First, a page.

Selling the Race: Culture, Community, and Black Chicago, 1940-1955 by Adam GreenSelling the Race: Culture, Community, and Black Chicago, 1940-1955 by Adam Green

Selling the Race: Culture, Community, and Black Chicago, 1940-1955

byAdam Green

Paperback | April 1, 2009

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In Selling the Race, Adam Green tells the story of how black Chicagoans were at the center of a national movement in the 1940s and ’50s, a time when African Americans across the country first started to see themselves as part of a single culture. Along the way, he offers fascinating reinterpretations of such events as the 1940 American Negro Exposition, the rise of black music and the culture industry that emerged around it, the development of the Associated Negro Press and the founding of Johnson Publishing, and the outcry over the 1955 lynching of Emmett Till.

By presenting African Americans as agents, rather than casualties, of modernity, Green ultimately reenvisions urban existence in a way that will resonate with anyone interested in race, culture, or the life of cities.

Adam Green is associate professor of history at the University of Chicago.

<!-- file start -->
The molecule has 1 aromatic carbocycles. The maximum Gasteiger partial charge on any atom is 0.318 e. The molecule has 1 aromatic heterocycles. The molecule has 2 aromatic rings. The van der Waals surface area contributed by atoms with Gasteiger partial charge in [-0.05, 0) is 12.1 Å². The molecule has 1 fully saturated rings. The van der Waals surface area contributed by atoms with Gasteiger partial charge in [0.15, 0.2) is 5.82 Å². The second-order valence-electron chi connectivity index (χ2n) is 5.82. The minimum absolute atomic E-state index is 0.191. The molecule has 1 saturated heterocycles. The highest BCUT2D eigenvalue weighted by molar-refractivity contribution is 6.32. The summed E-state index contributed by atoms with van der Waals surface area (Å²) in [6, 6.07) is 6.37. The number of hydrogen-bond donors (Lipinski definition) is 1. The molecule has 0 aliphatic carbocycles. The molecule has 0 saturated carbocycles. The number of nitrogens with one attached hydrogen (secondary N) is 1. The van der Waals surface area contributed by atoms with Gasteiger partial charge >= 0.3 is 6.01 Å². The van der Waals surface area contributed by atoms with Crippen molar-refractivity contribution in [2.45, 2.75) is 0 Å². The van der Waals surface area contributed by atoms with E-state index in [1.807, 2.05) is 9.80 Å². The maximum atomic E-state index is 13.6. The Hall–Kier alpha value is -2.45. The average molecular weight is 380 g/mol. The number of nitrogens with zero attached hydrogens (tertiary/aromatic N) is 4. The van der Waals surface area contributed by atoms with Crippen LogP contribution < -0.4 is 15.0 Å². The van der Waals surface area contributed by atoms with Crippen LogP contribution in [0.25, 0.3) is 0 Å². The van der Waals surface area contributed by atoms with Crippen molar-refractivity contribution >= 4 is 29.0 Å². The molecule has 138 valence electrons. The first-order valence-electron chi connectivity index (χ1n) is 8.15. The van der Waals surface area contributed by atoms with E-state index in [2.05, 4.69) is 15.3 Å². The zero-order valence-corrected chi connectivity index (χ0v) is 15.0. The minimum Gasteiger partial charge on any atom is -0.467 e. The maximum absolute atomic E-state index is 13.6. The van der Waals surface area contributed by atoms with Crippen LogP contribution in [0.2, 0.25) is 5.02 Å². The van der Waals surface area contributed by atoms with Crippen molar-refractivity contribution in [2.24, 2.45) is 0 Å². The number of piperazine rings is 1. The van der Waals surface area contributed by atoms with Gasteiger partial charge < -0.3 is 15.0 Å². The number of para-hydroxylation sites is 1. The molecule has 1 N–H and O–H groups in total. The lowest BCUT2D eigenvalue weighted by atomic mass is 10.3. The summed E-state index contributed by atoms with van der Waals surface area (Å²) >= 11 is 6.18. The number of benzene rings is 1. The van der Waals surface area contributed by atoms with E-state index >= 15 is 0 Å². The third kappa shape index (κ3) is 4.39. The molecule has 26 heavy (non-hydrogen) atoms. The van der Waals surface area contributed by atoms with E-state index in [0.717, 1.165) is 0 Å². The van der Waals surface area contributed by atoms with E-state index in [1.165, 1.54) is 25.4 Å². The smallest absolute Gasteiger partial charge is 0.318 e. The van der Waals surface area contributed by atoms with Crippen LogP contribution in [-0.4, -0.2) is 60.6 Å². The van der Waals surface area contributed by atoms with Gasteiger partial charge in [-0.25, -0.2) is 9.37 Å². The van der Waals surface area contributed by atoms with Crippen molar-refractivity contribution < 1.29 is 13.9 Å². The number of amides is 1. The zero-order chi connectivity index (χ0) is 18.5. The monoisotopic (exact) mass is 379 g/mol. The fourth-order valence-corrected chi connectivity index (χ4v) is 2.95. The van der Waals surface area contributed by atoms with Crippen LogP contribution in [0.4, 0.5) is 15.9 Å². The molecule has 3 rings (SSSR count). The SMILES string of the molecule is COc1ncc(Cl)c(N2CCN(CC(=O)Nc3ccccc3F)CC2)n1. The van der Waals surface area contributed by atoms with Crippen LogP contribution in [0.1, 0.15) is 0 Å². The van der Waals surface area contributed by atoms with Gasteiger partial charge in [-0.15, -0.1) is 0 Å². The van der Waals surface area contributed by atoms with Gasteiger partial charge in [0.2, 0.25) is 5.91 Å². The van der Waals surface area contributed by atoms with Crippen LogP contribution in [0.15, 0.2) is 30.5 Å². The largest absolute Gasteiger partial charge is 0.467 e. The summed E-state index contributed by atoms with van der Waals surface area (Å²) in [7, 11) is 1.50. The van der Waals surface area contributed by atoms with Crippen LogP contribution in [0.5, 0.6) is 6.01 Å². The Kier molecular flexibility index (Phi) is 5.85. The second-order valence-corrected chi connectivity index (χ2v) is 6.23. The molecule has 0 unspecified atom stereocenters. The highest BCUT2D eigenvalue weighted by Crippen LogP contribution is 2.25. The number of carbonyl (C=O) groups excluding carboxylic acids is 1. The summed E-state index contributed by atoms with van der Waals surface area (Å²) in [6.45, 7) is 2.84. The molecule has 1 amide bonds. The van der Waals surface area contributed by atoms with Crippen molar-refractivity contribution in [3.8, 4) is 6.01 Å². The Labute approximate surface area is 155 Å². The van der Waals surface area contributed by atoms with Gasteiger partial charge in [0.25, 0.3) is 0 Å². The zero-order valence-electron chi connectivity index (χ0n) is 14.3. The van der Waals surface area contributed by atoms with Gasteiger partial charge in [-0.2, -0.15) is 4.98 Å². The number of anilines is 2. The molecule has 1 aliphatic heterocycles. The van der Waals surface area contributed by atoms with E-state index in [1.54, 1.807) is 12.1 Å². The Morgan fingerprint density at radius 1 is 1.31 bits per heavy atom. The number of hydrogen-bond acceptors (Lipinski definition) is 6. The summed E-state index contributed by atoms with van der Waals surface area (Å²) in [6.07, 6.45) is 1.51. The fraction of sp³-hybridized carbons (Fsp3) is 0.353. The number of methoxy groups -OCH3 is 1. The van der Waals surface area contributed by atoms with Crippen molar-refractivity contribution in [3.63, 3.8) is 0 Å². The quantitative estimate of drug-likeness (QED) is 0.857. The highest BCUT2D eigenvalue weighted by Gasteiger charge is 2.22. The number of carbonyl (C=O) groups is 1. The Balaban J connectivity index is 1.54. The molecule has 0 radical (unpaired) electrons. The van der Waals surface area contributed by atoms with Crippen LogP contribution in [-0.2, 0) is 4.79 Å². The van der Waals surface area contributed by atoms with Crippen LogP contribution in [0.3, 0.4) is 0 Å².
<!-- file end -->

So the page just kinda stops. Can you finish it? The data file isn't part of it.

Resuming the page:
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Title:Selling the Race: Culture, Community, and Black Chicago, 1940-1955Format:PaperbackDimensions:328 pages, 9 × 6 × 0.9 inPublished:April 1, 2009Publisher:University of Chicago PressLanguage:English

The following ISBNs are associated with this title:

ISBN - 10:0226306402

ISBN - 13:9780226306407

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Table of Contents

Illustrations

Acknowledgments

Introduction: In Search of African-American Modernity

1 Imagining the Future

2 Making the Music

3 The Ends of Clientage

4 Selling the Race

5 A Moment of Simultaneity

Conclusion: An African-American Dilemma      

Notes

Index

Editorial Reviews

"An intellectually rigorous, original work of scholarship that produces two important advances in African American studies. First, the book offers a thick description of mid-century Chicago-based African American cultural produciton. . . . Second, the book posits African American modernity as an emergent process of equivalence between city, or community, and nation."